Although the population-based Mayo data are not representative of polio incidence in other regions of the country, especially in urban centers, they do significantly reduce, if not eliminate, errors resulting from improper diagnosis and underreporting. Between 1935 and 1955, for each paralytic polio patient, 0.65 polio suspects were recorded in the Mayo system. Applying this ratio to the National Health Interview Survey estimate of 641,416 paralytic polio survivors, there would be at least 416,920 living polio suspects who had had symptoms similar to those of the summer grippe. Because 38% of Sabin's summer grippe patients had pleocytosis, indicating CNS involvement, 158,430 Americans would be at risk for PPS, in addition to the estimated 1.63 million paralytic and nonparalytic polio survivors.
Nonparalytic Polio and Postpolio Syndrome
The diagnostic criteria for PPS reflect the principal clinical concerns of the 1950s and the 1980s: acute paralysis and new muscle weakness, respectively. Postpolio syndrome criteria require the "onset of new weakness" in an individual with a "prior episode of paralytic polio confirmed by history, physical exam," as well as electromyelographic changes "consistent with prior anterior horn cell disease."32 Unfortunately, these criteria do not take into account the studies described above, which make clear that nonparalytic polio and even a minor illness such as the summer grippe can be associated with the death of neurons in the spinal cord and brain, which set the stage for late onset symptoms.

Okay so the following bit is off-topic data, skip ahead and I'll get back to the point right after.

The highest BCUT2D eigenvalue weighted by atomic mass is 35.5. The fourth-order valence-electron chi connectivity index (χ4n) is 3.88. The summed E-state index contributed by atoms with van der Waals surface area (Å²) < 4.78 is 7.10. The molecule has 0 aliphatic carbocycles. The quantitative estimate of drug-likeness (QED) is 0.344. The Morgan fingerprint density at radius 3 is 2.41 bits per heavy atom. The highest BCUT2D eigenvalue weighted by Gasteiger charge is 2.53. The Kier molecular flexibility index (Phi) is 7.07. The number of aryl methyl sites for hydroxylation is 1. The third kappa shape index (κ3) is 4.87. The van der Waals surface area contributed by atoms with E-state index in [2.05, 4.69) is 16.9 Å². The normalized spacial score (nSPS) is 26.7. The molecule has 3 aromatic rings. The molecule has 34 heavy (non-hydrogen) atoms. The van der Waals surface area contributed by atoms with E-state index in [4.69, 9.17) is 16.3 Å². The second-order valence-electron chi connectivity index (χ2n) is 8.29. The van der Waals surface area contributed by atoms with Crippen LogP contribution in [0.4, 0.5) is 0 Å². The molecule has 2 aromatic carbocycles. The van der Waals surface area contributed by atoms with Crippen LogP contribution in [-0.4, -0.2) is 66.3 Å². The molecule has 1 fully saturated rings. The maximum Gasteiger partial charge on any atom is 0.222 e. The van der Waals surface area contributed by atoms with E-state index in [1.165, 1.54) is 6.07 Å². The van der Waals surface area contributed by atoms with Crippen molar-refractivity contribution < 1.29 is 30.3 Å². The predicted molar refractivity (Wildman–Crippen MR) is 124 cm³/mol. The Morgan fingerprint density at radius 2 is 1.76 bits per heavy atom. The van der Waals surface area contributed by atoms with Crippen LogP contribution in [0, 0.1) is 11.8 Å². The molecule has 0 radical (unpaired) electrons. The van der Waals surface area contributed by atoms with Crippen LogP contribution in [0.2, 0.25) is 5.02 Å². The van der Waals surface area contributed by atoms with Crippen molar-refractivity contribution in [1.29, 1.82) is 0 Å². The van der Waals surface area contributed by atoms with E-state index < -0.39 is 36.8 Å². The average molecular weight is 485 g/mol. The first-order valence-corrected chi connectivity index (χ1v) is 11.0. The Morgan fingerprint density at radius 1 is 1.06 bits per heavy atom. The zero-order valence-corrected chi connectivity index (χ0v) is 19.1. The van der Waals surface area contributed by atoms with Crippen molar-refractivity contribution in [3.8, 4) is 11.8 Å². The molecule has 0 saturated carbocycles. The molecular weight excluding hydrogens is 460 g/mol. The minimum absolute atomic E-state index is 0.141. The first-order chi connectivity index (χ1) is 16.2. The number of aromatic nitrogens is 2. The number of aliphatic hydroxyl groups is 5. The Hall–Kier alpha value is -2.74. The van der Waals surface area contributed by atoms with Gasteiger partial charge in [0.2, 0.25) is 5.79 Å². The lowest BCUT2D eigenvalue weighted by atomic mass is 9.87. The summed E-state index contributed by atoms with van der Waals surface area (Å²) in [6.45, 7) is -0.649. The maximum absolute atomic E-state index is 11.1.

Recent studies make clear that NPP survivors do have late onset symptoms. A population-based study of 828 polio survivors found that new muscle weakness and fatigue were reported, respectively, in 38% and 34% of those who had been paralyzed and in 14% and 21% of those who had had NPP.23 A study of 34 sets of twins found PPS symptoms in 71% of the twins who had had paralytic polio and "PPS-like symptoms" in 42% who had had no symptoms of paralysis.33 The presence of PPS-like symptoms, as well as muscle biopsies "showing long-standing signs of denervation" in some of the nonparalyzed twins, caused the authors to conclude that the acutely nonparalyzed twin "had also suffered subclinical nonparalytic polio [and that] symptoms of PPS might also be sequelae of nonparalytic polio."33 Indeed, 13% of the nonparalyzed twins had been acutely diagnosed as having "non-paralytic polio."34